Logging WhoIsActive Output

Tara Kizer has a primer on storing WhoIsActive outputs for subsequent analysis:

Create a new job and plop the below code into the job step, modifying the first 3 variables as needed. The code will create the logging table if it doesn’t exist, the clustered index if it doesn’t exist, log current activity and purge older data based on the @retention variable.

How often should you collect activity? I think collecting sp_WhoIsActive data every 30-60 seconds is a good balance between logging enough activity to troubleshoot production problems and the storage needed to keep the data in a very busy environment.

I like having something like this in place because often times, when you need these results, it’s already too late.

Related Posts

Dealing With The Registry From SQL Server

Wayne Sheffield shows how to read and modify registry entries using SQL Server: xp_instance_regread In this example, I used xp_regread to read the direct registry path. If you remember from earlier, there are SQL Server instance-aware versions of each registry procedure. A comparable statement using the instance-aware procedure would be: 1 2 3 4 EXECUTE […]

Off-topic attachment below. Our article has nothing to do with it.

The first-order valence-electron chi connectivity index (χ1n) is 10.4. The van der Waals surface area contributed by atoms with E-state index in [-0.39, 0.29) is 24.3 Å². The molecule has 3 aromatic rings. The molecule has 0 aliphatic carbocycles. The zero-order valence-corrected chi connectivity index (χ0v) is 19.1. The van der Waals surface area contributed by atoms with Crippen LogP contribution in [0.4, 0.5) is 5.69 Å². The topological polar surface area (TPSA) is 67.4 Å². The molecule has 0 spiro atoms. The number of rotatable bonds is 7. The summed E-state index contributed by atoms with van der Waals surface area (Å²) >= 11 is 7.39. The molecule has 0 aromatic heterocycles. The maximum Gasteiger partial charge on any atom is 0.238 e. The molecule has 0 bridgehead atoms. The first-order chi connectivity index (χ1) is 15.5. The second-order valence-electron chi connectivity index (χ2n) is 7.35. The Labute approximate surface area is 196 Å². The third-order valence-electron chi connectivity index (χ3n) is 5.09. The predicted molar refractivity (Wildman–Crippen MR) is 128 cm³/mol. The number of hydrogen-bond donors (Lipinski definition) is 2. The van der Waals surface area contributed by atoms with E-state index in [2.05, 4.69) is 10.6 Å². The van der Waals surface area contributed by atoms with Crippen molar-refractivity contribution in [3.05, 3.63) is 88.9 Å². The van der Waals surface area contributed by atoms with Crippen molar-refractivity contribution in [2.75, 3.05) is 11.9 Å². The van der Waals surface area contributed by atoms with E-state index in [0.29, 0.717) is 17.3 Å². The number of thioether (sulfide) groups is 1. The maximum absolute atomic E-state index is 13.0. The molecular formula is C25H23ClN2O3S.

Read More

Taking Control In The Cloud

Arun Sirpal advises you to enjoy the change in control when moving to Azure: The key for me has been to “embrace the change”. I have come from a traditional DBA background, backups, consistency checks, server level configuration at the heart of things. Yes, I no longer care about SQL backups and things of that […]

Read More

Categories

July 2016
MTWTFSS
« Jun Aug »
 123
45678910
11121314151617
18192021222324
25262728293031